Today, physicists are both excited and disturbed by how well the Standard Model is behaving, even at the enormous energies provided by the CERN Large Hadron Collider. There seems to be no sign of the expected supersymmetry property that would show the way to the next-generation version of the Standard Model: Call it V2.0. But there is another ‘back door’ way to uncover its deficiencies. You see, even the tests for how the Standard Model itself works are incomplete, even after the dramatic 2012 discovery of the Higgs Boson! To see how this backdoor test works, we need a bit of history.
Glueballs found in a quark-soup (Credit: Alex Dzierba, Curtis Meyer and Eric Swanson)
Over fifty years ago in 1964, physicists Murray Gell-Mann at Caltech and George Zweig at CERN came up with the idea of the quark as a response to the bewildering number of elementary particles that were being discovered at the huge “atom smasher” labs sprouting up all over the world. Basically, you only needed three kinds of elementary quarks, called “up,” “down” and “strange.” Combining these in threes, you get the heavy particles called baryons, such as the proton and neutron. Combining them in twos, with one quark and one anti-quark, you get the medium-weight particles called the mesons. In my previous blog, I discussed how things are going with testing the quark model and identifying all of the ‘missing’ particles that this model predicts.
In addition to quarks, the Standard Model details how the strong nuclear force is created to hold these quarks together inside the particles of matter we actually see, such as protons and neutrons. To do this, quarks must exchange force-carrying particles called gluons, which ‘glue’ the quarks together in to groups of twos and threes. Gluons are second-cousins to the photons that transmit the electromagnetic force, but they have several important differences. Like photons, they carry no mass, however unlike photons that carry no electric charge, gluons carry what physicist call color-charge. Quarks can be either ‘red’, ‘blue’ or ‘green’, as well as anti-red, anti-green and anti-blue. That means that quarks have to have complex color charges like (red, anti-blue) etc. Because the gluons carry color charge, unlike photons which do not interact with each other, gluons can interact with each other very strongly through their complicated color-charges. The end result is that, under some circumstances, you can have a ball of gluons that resemble a temporarily-stable particle before they dissipate. Physicists call these glueballs…of course!
Searching for Glueballs.
Glueballs are one of the most novel, and key predictions of the Standard Model, so not surprisingly there has been a decades-long search for these waifs among the trillions of other particles that are also routinely created in modern particle accelerator labs around the world.
Example of glueball decay into pi mesons.
Glueballs are not expected to live very long, and because they carry no electrical charge they are perfectly neutral particles. When these pseudo-particles decay, they do so in a spray of other particles called mesons. Because glueballs consist of one gluon and one anti-gluon, they have no net color charge. From the various theoretical considerations, there are 15 basic glueball types that differ in what physicists term parity and angular momentum. Other massless particles of the same general type also include gravitons and Higgs bosons, but these are easily distinguished from glueball states due to their mass (glueballs should be between 1 and 5GeV) and other fundamental properties. The most promising glueball candidates are as follows:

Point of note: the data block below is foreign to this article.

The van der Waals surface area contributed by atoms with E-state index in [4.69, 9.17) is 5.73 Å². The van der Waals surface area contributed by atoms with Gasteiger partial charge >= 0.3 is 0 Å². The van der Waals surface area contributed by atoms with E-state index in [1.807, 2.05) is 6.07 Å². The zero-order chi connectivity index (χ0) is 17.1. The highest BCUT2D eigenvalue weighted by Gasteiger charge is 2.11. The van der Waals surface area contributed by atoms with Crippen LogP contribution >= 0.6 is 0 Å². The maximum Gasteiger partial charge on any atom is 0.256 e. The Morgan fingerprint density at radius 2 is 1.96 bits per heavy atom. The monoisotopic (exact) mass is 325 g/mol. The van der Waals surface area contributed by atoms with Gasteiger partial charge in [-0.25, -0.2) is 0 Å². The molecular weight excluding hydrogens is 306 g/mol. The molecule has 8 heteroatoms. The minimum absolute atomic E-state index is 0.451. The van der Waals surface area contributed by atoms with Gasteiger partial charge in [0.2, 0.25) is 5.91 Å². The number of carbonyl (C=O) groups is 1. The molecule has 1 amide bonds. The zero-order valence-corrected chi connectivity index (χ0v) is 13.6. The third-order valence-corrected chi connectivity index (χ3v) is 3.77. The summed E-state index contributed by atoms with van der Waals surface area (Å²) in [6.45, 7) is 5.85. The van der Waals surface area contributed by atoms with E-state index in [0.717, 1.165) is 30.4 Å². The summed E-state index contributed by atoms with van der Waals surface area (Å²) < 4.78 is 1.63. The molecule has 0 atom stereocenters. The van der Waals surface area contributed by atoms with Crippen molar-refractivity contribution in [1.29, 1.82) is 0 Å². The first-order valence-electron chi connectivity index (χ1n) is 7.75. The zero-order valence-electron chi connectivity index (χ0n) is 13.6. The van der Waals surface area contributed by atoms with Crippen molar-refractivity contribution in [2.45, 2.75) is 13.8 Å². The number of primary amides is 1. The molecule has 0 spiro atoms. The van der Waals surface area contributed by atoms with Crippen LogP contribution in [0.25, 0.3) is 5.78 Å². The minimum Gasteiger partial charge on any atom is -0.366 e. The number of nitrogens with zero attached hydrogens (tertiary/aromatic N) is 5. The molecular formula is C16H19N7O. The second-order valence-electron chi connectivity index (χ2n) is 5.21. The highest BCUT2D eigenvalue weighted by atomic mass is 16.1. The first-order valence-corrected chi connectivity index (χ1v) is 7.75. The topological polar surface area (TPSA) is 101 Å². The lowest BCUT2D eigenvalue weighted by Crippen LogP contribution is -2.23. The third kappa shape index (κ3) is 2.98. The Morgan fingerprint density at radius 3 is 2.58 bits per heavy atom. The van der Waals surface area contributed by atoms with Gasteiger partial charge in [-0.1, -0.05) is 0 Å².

Scalar candidates: f0(600), f0(980), f0(1370), f0(1500), f0(1710), f0(1790)
Pseudoscalar candidates: η(1405), X(1835), X(2120), X(2370), X(2500)
Tensor candidates: fJ(2220), f2(2340)
By 2015, the f-zero(1500) and f-zero(1710) had become the prime glueball candidates. The properties of glueball states can be calculated from the Standard Model, although this is a complex undertaking because glueballs interact with nearby quarks and other free gluons very strongly and all these factors have to be considered.
On October 15, 2015 there was a much-ballyhooed announcement that physicists had at last discovered the glueball particle. The articles cited Professor Anton Rebhan and Frederic Brünner from TU Wien (Vienna) as having completed these calculations, concluding that the f-zero(1710) was the best candidate consistent with experimental measurements and its predicted mass. More rigorous experimental work to define the properties and exact decays of this particle are, even now, going on at the CERN Large Hadron Collider and elsewhere.
So, between the missing particles I described in my previous blog, and glueballs, there are many things about the Standard Model that still need to be tested. But even with these predictions confirmed, physicists are still not ‘happy campers’ when it comes to this grand theory of matter and forces. Beyond these missing particles, we still need to have a deeper understanding of why some things are the way they are, and not something different.
Check back here on Wednesday, April 5 for my next topic!